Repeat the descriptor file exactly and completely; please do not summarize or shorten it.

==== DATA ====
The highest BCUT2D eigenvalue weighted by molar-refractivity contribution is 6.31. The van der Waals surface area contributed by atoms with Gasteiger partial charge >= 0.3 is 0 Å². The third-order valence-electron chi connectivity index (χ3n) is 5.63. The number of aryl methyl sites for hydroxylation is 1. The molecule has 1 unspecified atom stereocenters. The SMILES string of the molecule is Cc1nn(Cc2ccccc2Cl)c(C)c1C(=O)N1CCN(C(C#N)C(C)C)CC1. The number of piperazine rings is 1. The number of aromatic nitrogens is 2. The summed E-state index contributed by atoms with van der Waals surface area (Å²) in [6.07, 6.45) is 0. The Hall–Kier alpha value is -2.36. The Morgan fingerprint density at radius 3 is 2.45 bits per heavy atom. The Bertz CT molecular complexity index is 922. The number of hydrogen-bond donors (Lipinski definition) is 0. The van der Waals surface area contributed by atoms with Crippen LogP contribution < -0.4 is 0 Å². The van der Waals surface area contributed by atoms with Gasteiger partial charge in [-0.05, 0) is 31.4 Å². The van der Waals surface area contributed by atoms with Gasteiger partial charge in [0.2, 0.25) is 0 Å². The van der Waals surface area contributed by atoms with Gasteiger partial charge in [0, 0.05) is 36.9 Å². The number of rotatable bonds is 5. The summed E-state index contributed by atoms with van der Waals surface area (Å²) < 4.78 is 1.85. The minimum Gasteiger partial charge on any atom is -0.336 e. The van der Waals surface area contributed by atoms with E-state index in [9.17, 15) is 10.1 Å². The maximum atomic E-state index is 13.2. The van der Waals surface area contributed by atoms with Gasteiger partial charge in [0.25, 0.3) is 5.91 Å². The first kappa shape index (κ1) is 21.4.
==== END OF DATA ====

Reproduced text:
The highest BCUT2D eigenvalue weighted by molar-refractivity contribution is 6.31. The van der Waals surface area contributed by atoms with Gasteiger partial charge >= 0.3 is 0 Å². The third-order valence-electron chi connectivity index (χ3n) is 5.63. The number of aryl methyl sites for hydroxylation is 1. The molecule has 1 unspecified atom stereocenters. The SMILES string of the molecule is Cc1nn(Cc2ccccc2Cl)c(C)c1C(=O)N1CCN(C(C#N)C(C)C)CC1. The number of piperazine rings is 1. The number of aromatic nitrogens is 2. The summed E-state index contributed by atoms with van der Waals surface area (Å²) in [6.07, 6.45) is 0. The Hall–Kier alpha value is -2.36. The Morgan fingerprint density at radius 3 is 2.45 bits per heavy atom. The Bertz CT molecular complexity index is 922. The number of hydrogen-bond donors (Lipinski definition) is 0. The van der Waals surface area contributed by atoms with Crippen LogP contribution < -0.4 is 0 Å². The van der Waals surface area contributed by atoms with Gasteiger partial charge in [-0.05, 0) is 31.4 Å². The van der Waals surface area contributed by atoms with Gasteiger partial charge in [0.2, 0.25) is 0 Å². The van der Waals surface area contributed by atoms with Gasteiger partial charge in [0, 0.05) is 36.9 Å². The number of rotatable bonds is 5. The summed E-state index contributed by atoms with van der Waals surface area (Å²) < 4.78 is 1.85. The minimum Gasteiger partial charge on any atom is -0.336 e. The van der Waals surface area contributed by atoms with E-state index in [9.17, 15) is 10.1 Å². The maximum atomic E-state index is 13.2. The van der Waals surface area contributed by atoms with Gasteiger partial charge in [0.25, 0.3) is 5.91 Å². The first kappa shape index (κ1) is 21.4.